dc.publisherMary Ann Liebert, Inc Publishers. The Journal's web site is located at http://www.liebertpub.com/acmen_HK
dc.relation.ispartofJournal of Alternative and Complementary Medicineen_HK
dc.rightsThis is a copy of an article published in the Journal of Alternative & Complementary Medicine © 2011 Mary Ann Liebert, Inc.; Journal of Alternative & Complementary Medicine is available online at: http://www.liebertonline.com.-
dc.rightsCreative Commons: Attribution 3.0 Hong Kong License-
dc.subject.meshAcupuncture Therapy - adverse effects-
dc.subject.meshIntracranial Hemorrhage, Hypertensive - complications - mortality - therapy-
dc.subject.meshNervous System Diseases - etiology-
dc.subject.meshPublication Bias-
dc.subject.meshScalp-
dc.titleMeta-analysis of scalp acupuncture for acute hypertensive intracerebral hemorrhageen_HK
dc.typeArticleen_HK
dc.identifier.emailShen, J: shenjg@hku.hken_HK
dc.identifier.authorityShen, J=rp00487en_HK
dc.description.naturepublished_or_final_version-
dc.identifier.doi10.1089/acm.2010.0156en_HK
dc.identifier.pmid21438797-
dc.identifier.scopuseid_2-s2.0-79955005363en_HK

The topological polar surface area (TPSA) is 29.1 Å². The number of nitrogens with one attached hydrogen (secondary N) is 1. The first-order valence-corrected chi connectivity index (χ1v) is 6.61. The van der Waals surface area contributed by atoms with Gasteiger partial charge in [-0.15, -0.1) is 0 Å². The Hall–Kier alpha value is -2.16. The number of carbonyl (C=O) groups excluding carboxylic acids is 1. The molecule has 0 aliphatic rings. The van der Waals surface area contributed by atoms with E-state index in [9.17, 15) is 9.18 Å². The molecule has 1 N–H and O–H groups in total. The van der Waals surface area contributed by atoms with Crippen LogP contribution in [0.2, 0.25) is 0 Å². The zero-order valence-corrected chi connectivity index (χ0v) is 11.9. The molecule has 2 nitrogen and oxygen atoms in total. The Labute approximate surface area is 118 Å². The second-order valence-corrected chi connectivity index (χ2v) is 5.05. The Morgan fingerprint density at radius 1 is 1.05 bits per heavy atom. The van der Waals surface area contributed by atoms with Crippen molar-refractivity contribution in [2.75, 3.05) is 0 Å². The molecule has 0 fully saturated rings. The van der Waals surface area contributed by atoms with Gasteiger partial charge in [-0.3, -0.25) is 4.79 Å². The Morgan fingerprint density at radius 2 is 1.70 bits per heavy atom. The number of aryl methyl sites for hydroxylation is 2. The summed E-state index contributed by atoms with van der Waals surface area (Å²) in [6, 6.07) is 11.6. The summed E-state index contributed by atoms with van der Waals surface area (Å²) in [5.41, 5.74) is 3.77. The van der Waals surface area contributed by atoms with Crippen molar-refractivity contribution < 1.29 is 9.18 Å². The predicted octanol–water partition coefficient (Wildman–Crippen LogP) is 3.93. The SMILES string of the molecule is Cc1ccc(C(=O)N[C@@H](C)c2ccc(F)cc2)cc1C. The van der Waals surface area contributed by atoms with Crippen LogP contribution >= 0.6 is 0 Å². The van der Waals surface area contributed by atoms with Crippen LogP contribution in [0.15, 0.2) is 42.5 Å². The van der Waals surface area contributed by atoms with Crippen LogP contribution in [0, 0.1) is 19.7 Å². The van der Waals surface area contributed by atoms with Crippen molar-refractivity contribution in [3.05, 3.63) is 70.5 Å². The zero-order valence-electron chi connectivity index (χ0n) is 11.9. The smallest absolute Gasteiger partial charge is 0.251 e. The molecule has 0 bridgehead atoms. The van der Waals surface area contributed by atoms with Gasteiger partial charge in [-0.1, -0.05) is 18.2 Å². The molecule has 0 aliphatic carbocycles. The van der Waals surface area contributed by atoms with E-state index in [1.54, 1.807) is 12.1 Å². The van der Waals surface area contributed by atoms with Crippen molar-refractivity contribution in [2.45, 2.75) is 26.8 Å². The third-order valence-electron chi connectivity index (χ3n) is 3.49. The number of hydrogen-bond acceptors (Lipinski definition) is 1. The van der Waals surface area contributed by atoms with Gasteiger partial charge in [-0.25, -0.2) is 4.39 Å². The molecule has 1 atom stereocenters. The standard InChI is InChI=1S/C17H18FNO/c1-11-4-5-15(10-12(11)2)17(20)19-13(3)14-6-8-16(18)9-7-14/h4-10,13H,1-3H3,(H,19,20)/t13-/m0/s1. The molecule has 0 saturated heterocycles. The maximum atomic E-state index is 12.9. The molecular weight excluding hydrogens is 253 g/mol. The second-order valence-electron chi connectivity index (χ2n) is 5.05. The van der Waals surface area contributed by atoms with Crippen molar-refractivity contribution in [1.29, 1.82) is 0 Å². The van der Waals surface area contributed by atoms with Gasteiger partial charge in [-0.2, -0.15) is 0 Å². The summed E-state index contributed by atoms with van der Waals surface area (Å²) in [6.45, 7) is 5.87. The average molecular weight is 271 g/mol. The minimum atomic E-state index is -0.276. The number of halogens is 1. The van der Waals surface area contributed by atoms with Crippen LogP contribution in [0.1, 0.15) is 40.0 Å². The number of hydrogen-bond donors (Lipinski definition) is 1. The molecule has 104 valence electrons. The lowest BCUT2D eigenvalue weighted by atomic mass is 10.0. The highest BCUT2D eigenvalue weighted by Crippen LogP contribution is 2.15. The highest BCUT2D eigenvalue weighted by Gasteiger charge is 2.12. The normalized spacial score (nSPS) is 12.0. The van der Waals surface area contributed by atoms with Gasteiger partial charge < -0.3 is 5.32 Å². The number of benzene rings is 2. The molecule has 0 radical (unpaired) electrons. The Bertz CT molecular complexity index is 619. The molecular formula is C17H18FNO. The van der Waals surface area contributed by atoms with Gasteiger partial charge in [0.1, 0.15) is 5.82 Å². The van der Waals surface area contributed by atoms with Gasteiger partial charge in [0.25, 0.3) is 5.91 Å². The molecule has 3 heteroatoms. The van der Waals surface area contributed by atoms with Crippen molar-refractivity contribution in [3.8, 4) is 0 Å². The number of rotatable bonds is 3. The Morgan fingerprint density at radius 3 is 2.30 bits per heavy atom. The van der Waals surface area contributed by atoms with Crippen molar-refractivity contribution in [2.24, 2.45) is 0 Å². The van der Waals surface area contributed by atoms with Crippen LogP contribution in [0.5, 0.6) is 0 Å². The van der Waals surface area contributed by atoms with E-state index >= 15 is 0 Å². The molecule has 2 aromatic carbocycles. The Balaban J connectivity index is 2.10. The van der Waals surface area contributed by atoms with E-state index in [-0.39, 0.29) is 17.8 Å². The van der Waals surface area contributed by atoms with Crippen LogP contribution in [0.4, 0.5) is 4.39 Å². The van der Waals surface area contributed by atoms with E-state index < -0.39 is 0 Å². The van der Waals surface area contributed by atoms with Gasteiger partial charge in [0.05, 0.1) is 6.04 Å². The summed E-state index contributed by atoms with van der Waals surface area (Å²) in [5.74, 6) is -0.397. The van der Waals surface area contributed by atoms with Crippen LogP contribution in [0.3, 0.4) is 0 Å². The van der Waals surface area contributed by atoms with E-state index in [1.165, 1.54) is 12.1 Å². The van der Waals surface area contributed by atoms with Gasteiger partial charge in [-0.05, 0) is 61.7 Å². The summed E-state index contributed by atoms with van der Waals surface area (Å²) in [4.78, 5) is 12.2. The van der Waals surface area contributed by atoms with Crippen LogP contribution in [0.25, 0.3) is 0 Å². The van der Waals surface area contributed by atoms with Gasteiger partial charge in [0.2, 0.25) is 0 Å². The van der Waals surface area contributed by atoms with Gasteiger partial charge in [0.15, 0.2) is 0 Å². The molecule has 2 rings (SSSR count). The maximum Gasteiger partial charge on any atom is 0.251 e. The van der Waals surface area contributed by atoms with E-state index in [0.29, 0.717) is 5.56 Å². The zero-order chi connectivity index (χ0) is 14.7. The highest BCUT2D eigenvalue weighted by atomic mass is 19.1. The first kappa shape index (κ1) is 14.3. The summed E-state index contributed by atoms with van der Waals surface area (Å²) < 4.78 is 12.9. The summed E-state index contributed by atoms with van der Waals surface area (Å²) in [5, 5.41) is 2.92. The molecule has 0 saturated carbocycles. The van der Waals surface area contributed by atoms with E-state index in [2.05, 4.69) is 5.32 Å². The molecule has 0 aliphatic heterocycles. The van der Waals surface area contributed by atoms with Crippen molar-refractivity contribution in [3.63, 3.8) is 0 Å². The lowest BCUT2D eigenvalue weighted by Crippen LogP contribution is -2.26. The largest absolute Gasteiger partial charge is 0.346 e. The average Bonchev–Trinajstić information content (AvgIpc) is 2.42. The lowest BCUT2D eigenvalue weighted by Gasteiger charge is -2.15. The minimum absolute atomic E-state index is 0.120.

dc.identifier.hkuros190858en_US
dc.relation.referenceshttp://www.scopus.com/mlt/select.url?eid=2-s2.0-79955005363&selection=ref&src=s&origin=recordpageen_HK
dc.identifier.volume17en_HK
dc.identifier.issue4en_HK
dc.identifier.spage293en_HK
dc.identifier.epage299en_HK
dc.identifier.isiWOS:000289616600005-
dc.publisher.placeUnited Statesen_HK
dc.identifier.scopusauthoridZheng, GQ=23969618100en_HK
dc.identifier.scopusauthoridZhao, ZM=8873750800en_HK
dc.identifier.scopusauthoridWang, Y=36672121500en_HK
dc.identifier.scopusauthoridGu, Y=37014467100en_HK
dc.identifier.scopusauthoridLi, Y=36671636100en_HK
dc.identifier.scopusauthoridChen, XM=36670920600en_HK
dc.identifier.scopusauthoridFu, SP=49061099400en_HK
dc.identifier.scopusauthoridShen, J=7404929947en_HK